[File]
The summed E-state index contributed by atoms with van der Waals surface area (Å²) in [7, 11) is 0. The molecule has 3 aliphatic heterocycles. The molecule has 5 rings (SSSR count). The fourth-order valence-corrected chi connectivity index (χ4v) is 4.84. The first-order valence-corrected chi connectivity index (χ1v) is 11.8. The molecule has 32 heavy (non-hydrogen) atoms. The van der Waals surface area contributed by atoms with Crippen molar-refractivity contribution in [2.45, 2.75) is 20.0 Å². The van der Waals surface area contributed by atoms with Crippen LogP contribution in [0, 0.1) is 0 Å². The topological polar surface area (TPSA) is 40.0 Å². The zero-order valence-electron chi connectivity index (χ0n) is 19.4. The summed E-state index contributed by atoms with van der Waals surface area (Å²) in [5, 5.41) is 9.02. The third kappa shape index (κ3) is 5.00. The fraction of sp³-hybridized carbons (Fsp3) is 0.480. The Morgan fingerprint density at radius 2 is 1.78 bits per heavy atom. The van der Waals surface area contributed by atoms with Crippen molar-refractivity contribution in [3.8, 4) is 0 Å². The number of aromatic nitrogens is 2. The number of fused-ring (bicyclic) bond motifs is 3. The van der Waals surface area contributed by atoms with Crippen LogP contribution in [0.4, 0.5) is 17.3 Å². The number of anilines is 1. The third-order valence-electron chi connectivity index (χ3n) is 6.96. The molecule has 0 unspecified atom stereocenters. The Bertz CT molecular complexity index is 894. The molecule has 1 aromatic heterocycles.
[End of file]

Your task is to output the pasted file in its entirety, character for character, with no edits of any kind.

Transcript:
The summed E-state index contributed by atoms with van der Waals surface area (Å²) in [7, 11) is 0. The molecule has 3 aliphatic heterocycles. The molecule has 5 rings (SSSR count). The fourth-order valence-corrected chi connectivity index (χ4v) is 4.84. The first-order valence-corrected chi connectivity index (χ1v) is 11.8. The molecule has 32 heavy (non-hydrogen) atoms. The van der Waals surface area contributed by atoms with Crippen molar-refractivity contribution in [2.45, 2.75) is 20.0 Å². The van der Waals surface area contributed by atoms with Crippen LogP contribution in [0, 0.1) is 0 Å². The topological polar surface area (TPSA) is 40.0 Å². The zero-order valence-electron chi connectivity index (χ0n) is 19.4. The summed E-state index contributed by atoms with van der Waals surface area (Å²) in [5, 5.41) is 9.02. The third kappa shape index (κ3) is 5.00. The fraction of sp³-hybridized carbons (Fsp3) is 0.480. The Morgan fingerprint density at radius 2 is 1.78 bits per heavy atom. The van der Waals surface area contributed by atoms with Crippen molar-refractivity contribution in [3.8, 4) is 0 Å². The number of aromatic nitrogens is 2. The number of fused-ring (bicyclic) bond motifs is 3. The van der Waals surface area contributed by atoms with Crippen LogP contribution in [0.4, 0.5) is 17.3 Å². The number of anilines is 1. The third-order valence-electron chi connectivity index (χ3n) is 6.96. The molecule has 0 unspecified atom stereocenters. The Bertz CT molecular complexity index is 894. The molecule has 1 aromatic heterocycles.